Monday, January 09, 2012
A different kind of a reunion: a few minutes with "Nallamma"
"Really? She has a cell now?" I asked with utter amazement.
Nallamma and her husband, Seenivasan, were a couple we had known from our Neyveli days.
Every year, some time after mid-January--after "Pongal"--they would set up camp in our backyard. For the next six months, they would bid to harvest mangoes and tamarind and jack fruit and cashew all over town. Then, sell those to wholesalers in Panruti and beyond.
Over the years, Seenivasan and Nallamma became standard fixtures in our lives, and we in theirs.
Her son and daughter and grandchildren have all been college educated. One granddaughter has just about wrapped up her nursing program. Nallamma, who continues to live in the village, uses a cell phone to connect with her family.
Seenivasan died a couple of years ago. Until then, they almost always visited as a couple. Now, she comes by herself, and has suddenly aged a lot.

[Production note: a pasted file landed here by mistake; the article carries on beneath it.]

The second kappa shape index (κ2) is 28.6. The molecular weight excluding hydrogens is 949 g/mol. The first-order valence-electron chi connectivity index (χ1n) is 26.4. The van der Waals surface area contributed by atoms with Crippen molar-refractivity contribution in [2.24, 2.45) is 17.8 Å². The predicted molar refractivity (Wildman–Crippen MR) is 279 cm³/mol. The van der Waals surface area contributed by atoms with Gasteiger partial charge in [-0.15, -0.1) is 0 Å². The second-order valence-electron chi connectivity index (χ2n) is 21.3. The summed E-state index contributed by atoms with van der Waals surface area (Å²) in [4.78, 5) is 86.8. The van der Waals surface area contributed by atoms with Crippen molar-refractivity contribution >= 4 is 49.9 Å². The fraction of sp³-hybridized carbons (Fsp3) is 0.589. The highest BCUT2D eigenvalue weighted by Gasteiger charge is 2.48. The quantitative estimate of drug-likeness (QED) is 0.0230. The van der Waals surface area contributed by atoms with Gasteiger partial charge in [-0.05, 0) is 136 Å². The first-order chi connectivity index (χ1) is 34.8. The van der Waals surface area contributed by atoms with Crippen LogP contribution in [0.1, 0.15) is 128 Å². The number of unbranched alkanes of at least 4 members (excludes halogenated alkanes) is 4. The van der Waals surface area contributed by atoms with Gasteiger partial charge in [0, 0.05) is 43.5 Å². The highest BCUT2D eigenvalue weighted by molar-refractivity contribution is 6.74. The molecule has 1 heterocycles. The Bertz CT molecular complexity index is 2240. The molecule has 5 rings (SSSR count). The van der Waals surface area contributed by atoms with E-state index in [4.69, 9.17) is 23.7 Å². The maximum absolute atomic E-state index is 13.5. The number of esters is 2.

Apparently she had come by a couple of months ago, and she was informed at that time that we two brothers would be here at this time. To enable this reunion was why dad tried her cell phone number a few days ago.
But, her cell phone had been switched off. It was off for a good reason--the battery had no charge, and there was no way to re-charge it because electricity was off in the village thanks to Hurricane Thane!
Nallamma, however, hadn't forgotten about the dates that we would be here in Chennai. And thus she showed up.
We recalled old stories. There is something wonderful when a person who knew us when we were kids wishes us nothing but the best. There is simply no doubt that she means every word of it.
The cyclone, Nallamma said, destroyed all the mangoes and jack and cashew in Neyveli and Panruti. She and Seenivasan always brought us the tastiest jack all our lives, even all the way to Madras. "Nothing this year" she said, because the cyclone blew through just when the young green jacks were beginning to show up on the trees.
That is life--sometimes even the young ones are gone. Am glad Nallamma is around.
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